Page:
First published in Australia in 1937 when Kenneth Mackenzie was in his early 20s, “The Young Desire It” is a book to set beside James Joyce’s “A Portrait of the Artist as a Young Man,” Alain-Fournier’s “The Lost Domain” and . . . well, I don’t know what else. In his excellent, though plot-spoiler-rich introduction to this Text Classics edition, David Malouf adds Raymond Radiguet’s “The Devil in the Flesh,” but mainly because its author was a comparably gifted prodigy (Radiguet died at 20). There’s nothing worldly or Gallic about Mackenzie’s beautiful — no other word will do — depiction of school life, loneliness and sexual yearning. It is the best novel I’ve read in a long, long time.

Charles Fox has spent his childhood with his widowed mother on a station in Australia, living a carefree, Edenic life. But now at 14, he is being sent, unhappily, to a prestigious private boarding school. He feels utterly out of place: “Among the mass of boys there, he was in fact like a person from some remote land that had been civilized without sophistication. He was a visitor from the very real country of childhood, and from that innocent ­demesne in it which all others of his age there had left, long ago.”

Things begin badly at the school. A pretty boy, Charles is taunted, partly stripped and groped on his first day by a gang of older students. Mackenzie painfully evokes the boy’s shame, but also his anger and resilience. For Charles, though gentle-hearted and angelic in appearance, is tougher than he looks, and he defends himself pretty well against further onslaughts. Moreover, he soon discovers that “the desire to know was coming to life like a fire in his heart. He wanted to learn.”

That joy of learning is largely fostered by a sympathetic English and classics teacher. A 25-year-old Oxford graduate, the complicated Penworth is also lonely, missing England desperately and feeling a mixture of contempt and pity for most of his students. “To him they were, and would always remain, crude, unchangeable young animals, who had never seen an English spring or an Oxford dusk; they were looking forward, but he looked back, for ever.” Penworth plays Bach on the violin to calm his nerves, but also sometimes reads an elegant edition of Plato’s dangerously exciting “Phaedrus.” For even though the Englishman keeps a picture of a young woman on his dresser, he soon finds himself troubled by Charles. Nonetheless, Penworth “was careful, rather for his own sake than for the sake of the boy, to prevent himself from showing any unnatural interest in him.”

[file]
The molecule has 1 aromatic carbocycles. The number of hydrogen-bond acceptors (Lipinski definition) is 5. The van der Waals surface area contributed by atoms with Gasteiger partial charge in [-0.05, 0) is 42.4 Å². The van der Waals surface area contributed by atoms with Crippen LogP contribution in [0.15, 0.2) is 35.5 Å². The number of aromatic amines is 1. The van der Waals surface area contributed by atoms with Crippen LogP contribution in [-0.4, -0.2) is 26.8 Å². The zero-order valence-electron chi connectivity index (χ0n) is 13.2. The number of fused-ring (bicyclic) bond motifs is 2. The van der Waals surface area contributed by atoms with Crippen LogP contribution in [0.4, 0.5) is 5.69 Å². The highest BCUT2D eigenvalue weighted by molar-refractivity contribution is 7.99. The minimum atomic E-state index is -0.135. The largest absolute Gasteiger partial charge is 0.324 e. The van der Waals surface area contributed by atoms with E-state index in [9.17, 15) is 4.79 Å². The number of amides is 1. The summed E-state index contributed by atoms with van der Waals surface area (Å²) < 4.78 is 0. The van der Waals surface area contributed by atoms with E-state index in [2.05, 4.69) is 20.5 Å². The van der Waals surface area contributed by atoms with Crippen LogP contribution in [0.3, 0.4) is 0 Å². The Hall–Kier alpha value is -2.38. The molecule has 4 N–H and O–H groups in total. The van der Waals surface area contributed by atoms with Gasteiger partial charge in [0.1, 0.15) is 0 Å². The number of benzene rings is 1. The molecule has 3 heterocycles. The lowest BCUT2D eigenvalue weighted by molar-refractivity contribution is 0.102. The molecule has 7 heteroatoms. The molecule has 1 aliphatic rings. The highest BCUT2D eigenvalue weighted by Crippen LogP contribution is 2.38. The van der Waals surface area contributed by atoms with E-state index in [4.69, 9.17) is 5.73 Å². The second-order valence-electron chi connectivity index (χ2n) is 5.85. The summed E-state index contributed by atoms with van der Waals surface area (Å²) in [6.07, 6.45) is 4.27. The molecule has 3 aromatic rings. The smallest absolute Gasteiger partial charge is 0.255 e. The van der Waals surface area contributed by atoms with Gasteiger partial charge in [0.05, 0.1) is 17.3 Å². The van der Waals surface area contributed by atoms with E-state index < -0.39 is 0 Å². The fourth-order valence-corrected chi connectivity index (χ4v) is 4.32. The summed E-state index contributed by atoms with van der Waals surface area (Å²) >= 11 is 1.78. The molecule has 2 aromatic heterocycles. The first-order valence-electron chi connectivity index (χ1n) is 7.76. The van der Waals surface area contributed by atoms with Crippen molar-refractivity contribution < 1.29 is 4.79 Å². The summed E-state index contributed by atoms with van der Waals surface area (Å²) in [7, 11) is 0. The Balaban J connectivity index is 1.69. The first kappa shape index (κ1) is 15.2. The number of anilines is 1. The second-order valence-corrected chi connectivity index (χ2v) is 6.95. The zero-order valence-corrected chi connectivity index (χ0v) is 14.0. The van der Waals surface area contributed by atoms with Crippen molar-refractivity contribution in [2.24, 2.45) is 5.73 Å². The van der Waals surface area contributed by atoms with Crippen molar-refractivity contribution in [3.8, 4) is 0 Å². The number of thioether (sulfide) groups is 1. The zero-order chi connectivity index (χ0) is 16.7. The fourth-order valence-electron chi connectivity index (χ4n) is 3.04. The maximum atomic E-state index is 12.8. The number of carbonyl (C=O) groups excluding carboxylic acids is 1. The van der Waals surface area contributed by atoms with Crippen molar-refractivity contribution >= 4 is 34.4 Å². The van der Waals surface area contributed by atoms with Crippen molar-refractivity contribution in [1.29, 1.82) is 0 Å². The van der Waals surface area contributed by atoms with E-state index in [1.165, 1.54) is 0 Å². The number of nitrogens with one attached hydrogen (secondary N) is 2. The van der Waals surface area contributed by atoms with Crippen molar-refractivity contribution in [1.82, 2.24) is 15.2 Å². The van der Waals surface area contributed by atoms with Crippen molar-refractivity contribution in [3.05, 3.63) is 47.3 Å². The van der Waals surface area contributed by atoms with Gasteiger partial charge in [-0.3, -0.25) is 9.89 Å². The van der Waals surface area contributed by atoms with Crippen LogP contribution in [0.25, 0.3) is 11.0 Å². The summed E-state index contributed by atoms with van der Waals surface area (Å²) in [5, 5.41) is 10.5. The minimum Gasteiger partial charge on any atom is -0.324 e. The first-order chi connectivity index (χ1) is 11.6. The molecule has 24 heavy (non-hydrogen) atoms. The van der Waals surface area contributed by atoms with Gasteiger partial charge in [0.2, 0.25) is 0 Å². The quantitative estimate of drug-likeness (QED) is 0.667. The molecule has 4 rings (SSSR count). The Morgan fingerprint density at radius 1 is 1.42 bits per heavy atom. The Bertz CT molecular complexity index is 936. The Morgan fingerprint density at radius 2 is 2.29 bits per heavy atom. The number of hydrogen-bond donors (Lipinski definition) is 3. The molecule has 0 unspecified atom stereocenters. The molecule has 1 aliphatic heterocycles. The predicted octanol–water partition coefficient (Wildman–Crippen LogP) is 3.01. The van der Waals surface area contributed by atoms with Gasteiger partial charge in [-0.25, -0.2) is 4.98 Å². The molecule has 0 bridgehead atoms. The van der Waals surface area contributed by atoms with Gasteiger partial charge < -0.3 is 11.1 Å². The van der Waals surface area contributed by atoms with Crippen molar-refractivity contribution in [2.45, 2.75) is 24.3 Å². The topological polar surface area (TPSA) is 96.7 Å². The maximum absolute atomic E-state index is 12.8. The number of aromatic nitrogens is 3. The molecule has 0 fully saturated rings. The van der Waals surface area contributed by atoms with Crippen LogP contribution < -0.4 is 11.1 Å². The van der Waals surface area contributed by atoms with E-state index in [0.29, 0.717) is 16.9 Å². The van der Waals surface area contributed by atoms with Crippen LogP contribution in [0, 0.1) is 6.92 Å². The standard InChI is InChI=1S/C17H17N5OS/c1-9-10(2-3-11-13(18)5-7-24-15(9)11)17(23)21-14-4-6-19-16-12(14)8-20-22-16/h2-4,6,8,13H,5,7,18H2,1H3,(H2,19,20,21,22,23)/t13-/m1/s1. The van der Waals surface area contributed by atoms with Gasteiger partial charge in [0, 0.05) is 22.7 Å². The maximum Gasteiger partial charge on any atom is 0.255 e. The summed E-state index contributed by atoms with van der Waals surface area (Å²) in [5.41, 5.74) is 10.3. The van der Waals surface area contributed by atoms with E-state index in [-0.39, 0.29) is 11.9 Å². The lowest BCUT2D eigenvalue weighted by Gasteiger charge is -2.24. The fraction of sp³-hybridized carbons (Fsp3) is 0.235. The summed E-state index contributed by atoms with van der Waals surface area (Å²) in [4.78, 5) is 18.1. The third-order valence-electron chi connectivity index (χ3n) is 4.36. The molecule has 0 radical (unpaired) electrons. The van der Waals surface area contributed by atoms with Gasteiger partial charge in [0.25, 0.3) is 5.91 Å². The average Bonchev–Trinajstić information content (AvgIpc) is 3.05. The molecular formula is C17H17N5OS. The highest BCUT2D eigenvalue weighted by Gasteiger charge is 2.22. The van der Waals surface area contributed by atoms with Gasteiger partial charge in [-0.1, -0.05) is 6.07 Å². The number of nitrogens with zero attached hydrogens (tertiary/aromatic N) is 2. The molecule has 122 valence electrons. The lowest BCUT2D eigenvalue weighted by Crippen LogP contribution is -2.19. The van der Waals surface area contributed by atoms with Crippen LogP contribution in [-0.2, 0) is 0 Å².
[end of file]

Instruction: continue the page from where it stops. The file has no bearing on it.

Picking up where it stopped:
During the short Easter holiday, Charles returns home. One day, he sets out to pick mushrooms. Caught by a thunderstorm, he runs to a copse of trees for shelter. There he discovers that he isn’t alone and, unobserved, quietly watches a young girl who is also escaping the downpour. The niece of an elderly couple living nearby, Margaret is initially frightened when the boy finally reveals himself. But then they begin to talk about their lives. Nothing happens; everything happens.

When Charles returns to school, he carries the memory of that afternoon in his heart.

As the academic year progresses, Mackenzie delicately evokes Charles’s sexual development, a new sense of his body, his embarrassing dreams. Of course, Penworth continues to mentor the boy, who “did not notice that Penworth’s hand more often touched his, or was liable to caress his head or his knee in moments when the air in the little white study was fierce and tense and attentive. He knew only that he was learning, as he had never learned before, the beauties of his own language and of that from which so much of it had grown.”